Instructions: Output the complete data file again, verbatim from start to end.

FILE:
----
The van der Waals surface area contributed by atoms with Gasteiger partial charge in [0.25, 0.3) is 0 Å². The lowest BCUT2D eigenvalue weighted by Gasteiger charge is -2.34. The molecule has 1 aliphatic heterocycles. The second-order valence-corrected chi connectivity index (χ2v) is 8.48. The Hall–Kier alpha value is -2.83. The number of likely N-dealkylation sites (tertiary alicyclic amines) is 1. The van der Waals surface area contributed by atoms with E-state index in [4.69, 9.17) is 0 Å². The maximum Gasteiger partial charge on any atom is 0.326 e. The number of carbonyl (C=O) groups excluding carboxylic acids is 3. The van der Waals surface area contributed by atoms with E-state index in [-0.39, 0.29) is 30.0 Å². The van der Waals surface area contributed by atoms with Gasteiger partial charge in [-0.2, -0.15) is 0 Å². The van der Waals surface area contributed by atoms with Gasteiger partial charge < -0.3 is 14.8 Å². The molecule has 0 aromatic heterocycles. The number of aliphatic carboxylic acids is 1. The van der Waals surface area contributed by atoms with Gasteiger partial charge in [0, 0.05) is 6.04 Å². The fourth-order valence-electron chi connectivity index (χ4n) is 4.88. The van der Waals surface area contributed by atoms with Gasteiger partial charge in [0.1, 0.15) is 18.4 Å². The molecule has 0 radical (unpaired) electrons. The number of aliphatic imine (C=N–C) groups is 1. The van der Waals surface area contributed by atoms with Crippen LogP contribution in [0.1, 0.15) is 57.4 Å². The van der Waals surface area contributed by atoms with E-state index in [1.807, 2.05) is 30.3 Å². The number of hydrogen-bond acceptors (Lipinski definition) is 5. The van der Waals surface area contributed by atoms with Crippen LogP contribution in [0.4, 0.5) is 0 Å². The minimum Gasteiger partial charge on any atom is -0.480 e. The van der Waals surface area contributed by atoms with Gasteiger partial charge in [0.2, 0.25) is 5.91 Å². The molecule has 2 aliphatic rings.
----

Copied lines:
The van der Waals surface area contributed by atoms with Gasteiger partial charge in [0.25, 0.3) is 0 Å². The lowest BCUT2D eigenvalue weighted by Gasteiger charge is -2.34. The molecule has 1 aliphatic heterocycles. The second-order valence-corrected chi connectivity index (χ2v) is 8.48. The Hall–Kier alpha value is -2.83. The number of likely N-dealkylation sites (tertiary alicyclic amines) is 1. The van der Waals surface area contributed by atoms with E-state index in [4.69, 9.17) is 0 Å². The maximum Gasteiger partial charge on any atom is 0.326 e. The number of carbonyl (C=O) groups excluding carboxylic acids is 3. The van der Waals surface area contributed by atoms with E-state index in [-0.39, 0.29) is 30.0 Å². The van der Waals surface area contributed by atoms with Gasteiger partial charge in [-0.2, -0.15) is 0 Å². The van der Waals surface area contributed by atoms with Gasteiger partial charge < -0.3 is 14.8 Å². The molecule has 0 aromatic heterocycles. The number of aliphatic carboxylic acids is 1. The van der Waals surface area contributed by atoms with Gasteiger partial charge in [0, 0.05) is 6.04 Å². The fourth-order valence-electron chi connectivity index (χ4n) is 4.88. The van der Waals surface area contributed by atoms with Gasteiger partial charge in [0.1, 0.15) is 18.4 Å². The molecule has 0 radical (unpaired) electrons. The number of aliphatic imine (C=N–C) groups is 1. The van der Waals surface area contributed by atoms with Crippen LogP contribution in [0.1, 0.15) is 57.4 Å². The van der Waals surface area contributed by atoms with E-state index in [1.807, 2.05) is 30.3 Å². The number of hydrogen-bond acceptors (Lipinski definition) is 5. The van der Waals surface area contributed by atoms with Crippen LogP contribution in [0.4, 0.5) is 0 Å². The minimum Gasteiger partial charge on any atom is -0.480 e. The van der Waals surface area contributed by atoms with Gasteiger partial charge in [0.2, 0.25) is 5.91 Å². The molecule has 2 aliphatic rings.